Food & Drinks | Food column

Perfect pike, fresh from the waters of Lake Zurich

Column: Hans Georg ‘HG’ Hildebrandt Photos: William Schäppi

Fish from Lake Zurich normally goes straight to local restaurants. But at the moment you can go straight to the fisherman and buy incredibly fresh fish at a reasonable price. Why not try some delicious pike? Our food writer Hans Georg ‘HG’ Hildebrandt shares his favourite pike recipe.

Zurich native Adrian Gerny makes his living by catching fish. He normally supplies fish to Fischers Fritz, a restaurant owned by Michel Péclard next to the campsite in Wollishofen. Adrian has been earning a living as a fisherman since 2008, and on average he lands about 50kg of fish a day. He has rented a room on the campsite, where he normally guts his catch and prepares the fish for Péclard’s kitchen crew.

But the restaurant trade is currently on ice and will remain so for some time. When I read Michel Péclard’s Facebook post encouraging people to stock up on Adrian’s fresh fish from Lake Zurich, I immediately picked up the phone and ordered half a pike, filleted, along with the head and liver, as pike is currently in season.


This feisty fish (Esox Lucius) lurks in the green waters of Lake Zurich, where it ambushes its prey before making a lightning strike and carrying it off to be consumed. A pike is even capable of chasing down a duckling! The fact that it’s a bit of a brute might just salve your conscience when you’re standing outside Adrian Gerny’s cold store at 10 in the morning. He hands me a filleted fish that he caught at the crack of dawn, with the head and liver wrapped separately. Of all the freshwater fish, I think pike has the best flavour and texture. The downside is that pike is like a pincushion – full of tiny bones.


Pike meat has a wonderful texture.

Perhaps you’re wondering why I bought the pike’s head from Adrian Gerny? It’s rich in gelatine so you can boil it down for stock. Simply place the head in a pan with plenty of water, a sliced onion, a bay leaf, a clove and three tarragon leaves. Simmer for 2 hours (do not allow to boil), then strain, reduce again by about a quarter, and finally add salt. Before making the stock, pick the meat out of the head and add it to a little boned pike flesh to make Rillettes de Brochet, a kind of terrine that will preserve the meat for about a week thanks to the gelatine contained in the head. It’s delicious on toast. You can also use the pike stock as a base for freshwater fish bouillabaisse – Adrian Gerny also sells boned bream and burbot. For bouillabaisse, I would also simmer a couple of crayfish in the pike stock; you can buy them at Frischeparadies near the Letzigrund. I’m a bit of a purist, so I wouldn’t cook saltwater fish in pike stock.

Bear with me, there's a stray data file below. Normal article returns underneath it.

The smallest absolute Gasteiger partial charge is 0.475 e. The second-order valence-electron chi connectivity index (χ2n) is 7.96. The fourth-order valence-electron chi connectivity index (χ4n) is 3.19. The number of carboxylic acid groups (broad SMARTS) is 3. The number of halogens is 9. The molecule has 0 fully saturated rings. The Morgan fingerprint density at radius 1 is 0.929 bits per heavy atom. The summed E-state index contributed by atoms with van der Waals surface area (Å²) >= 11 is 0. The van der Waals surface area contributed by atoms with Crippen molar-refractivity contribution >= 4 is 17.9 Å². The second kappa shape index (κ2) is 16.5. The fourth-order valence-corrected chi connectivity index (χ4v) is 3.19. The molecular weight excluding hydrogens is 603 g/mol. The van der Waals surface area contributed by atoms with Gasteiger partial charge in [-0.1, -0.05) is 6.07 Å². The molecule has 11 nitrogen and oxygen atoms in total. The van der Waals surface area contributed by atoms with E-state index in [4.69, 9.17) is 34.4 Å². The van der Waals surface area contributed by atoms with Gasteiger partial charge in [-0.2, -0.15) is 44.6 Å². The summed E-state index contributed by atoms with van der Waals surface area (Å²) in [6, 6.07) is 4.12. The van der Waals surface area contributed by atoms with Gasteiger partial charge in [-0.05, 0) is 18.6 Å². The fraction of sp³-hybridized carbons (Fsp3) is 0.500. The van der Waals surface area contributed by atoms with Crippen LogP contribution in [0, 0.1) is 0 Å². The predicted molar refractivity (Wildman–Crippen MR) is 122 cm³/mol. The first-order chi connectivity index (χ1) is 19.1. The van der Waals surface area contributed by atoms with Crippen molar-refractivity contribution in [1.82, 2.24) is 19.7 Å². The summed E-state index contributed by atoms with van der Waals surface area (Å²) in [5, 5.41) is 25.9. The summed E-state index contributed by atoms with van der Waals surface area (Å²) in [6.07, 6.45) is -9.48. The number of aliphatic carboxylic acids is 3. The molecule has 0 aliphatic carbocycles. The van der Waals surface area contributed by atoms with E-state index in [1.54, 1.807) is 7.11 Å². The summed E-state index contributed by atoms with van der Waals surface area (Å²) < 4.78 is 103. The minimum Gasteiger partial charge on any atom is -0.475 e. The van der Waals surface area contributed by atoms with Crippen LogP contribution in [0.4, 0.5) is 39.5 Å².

I tried coating the pike fillets in beer batter and frying them in hot oil, but unfortunately I made the batter too thin and it wouldn’t cling to the flesh of the pike. This was partly because I don’t own a deep fryer and hate having the smell of frying oil in my open-plan kitchen. But the fillets were still delicious.


This is not a recipe for beginners.

And now for the liver of Esox Lucius. It’s quite big and has a very fine texture. Of course, you should eat it while it’s as fresh as possible. Avoid leaving it in the vacuum bag for any length of time because it’s very delicate and the pressure of the bag makes it lose its juices. Unlike the liver of certain whitefish (Coregonus), pike liver should not be eaten raw because it may be infested with pike tapeworm. I checked out a few recipes for pike liver as I was thinking about cooking it on my Japanese tabletop grill, but I changed my mind after chatting to people in my foodie groups on social media. Apparently barbecuing the liver wouldn’t do anything for the flavour. The recipe below might seem to be for expert cooks only, but I urge you to give it a go – it will take your cooking to the next level.

1 pike liver (approx. 100g)
1 Greenstar apple
10 tarragon leaves
1 tbsp flour Butter (organic)
2 cl Absinthe Larusée 57%
½ tsp lemon juice
1 tsp lime juice
Maldon salt

Slice the apple thinly. Fry in a little butter with a dash of lemon juice to stop the apple turning brown. Cook for around 2 minutes over a medium-high heat, then deglaze with lime juice. Arrange the apple slices on two warm plates.

Lay the liver out flat and cut into 2-centimetre cubes. In a non-stick pan, cook the butter until it foams. Meanwhile, dust the liver with flour. Tip the liver all at once into the hot butter and sauté for about two minutes. Deglaze with the absinthe. Test a piece to see if it is cooked through – if not, cook for another minute. Keep shaking the pan vigorously. Just before serving, add the tarragon leaves and let them wilt slightly. Arrange on the apple slices. Sprinkle with Maldon salt and a little crushed white pepper.


Fischerei Adrian Gerny GmbH
Seestrasse 559
8038 Zurich
+41 79 472 76 09